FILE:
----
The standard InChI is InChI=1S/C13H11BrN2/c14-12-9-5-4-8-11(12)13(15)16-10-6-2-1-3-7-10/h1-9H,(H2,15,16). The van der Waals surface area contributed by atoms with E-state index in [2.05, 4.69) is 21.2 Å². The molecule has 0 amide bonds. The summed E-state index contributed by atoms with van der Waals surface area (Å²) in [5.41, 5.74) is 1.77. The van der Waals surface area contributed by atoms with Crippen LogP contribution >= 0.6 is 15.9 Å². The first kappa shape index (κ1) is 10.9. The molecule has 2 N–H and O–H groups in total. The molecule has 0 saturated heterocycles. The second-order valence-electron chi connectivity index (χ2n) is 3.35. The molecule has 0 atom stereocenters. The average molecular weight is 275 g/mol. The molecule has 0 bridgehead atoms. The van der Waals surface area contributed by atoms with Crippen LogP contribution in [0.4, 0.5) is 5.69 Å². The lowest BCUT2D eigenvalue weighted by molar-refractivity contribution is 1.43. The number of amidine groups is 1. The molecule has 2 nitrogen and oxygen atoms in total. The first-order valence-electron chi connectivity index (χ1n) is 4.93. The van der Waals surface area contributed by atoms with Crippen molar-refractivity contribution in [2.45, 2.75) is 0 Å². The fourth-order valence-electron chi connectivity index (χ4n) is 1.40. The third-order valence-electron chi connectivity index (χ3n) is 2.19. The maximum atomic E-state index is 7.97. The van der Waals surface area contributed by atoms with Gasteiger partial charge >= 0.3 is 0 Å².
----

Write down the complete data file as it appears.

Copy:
The standard InChI is InChI=1S/C13H11BrN2/c14-12-9-5-4-8-11(12)13(15)16-10-6-2-1-3-7-10/h1-9H,(H2,15,16). The van der Waals surface area contributed by atoms with E-state index in [2.05, 4.69) is 21.2 Å². The molecule has 0 amide bonds. The summed E-state index contributed by atoms with van der Waals surface area (Å²) in [5.41, 5.74) is 1.77. The van der Waals surface area contributed by atoms with Crippen LogP contribution >= 0.6 is 15.9 Å². The first kappa shape index (κ1) is 10.9. The molecule has 2 N–H and O–H groups in total. The molecule has 0 saturated heterocycles. The second-order valence-electron chi connectivity index (χ2n) is 3.35. The molecule has 0 atom stereocenters. The average molecular weight is 275 g/mol. The molecule has 0 bridgehead atoms. The van der Waals surface area contributed by atoms with Crippen LogP contribution in [0.4, 0.5) is 5.69 Å². The lowest BCUT2D eigenvalue weighted by molar-refractivity contribution is 1.43. The number of amidine groups is 1. The molecule has 2 nitrogen and oxygen atoms in total. The first-order valence-electron chi connectivity index (χ1n) is 4.93. The van der Waals surface area contributed by atoms with Crippen molar-refractivity contribution in [2.45, 2.75) is 0 Å². The fourth-order valence-electron chi connectivity index (χ4n) is 1.40. The third-order valence-electron chi connectivity index (χ3n) is 2.19. The maximum atomic E-state index is 7.97. The van der Waals surface area contributed by atoms with Gasteiger partial charge >= 0.3 is 0 Å².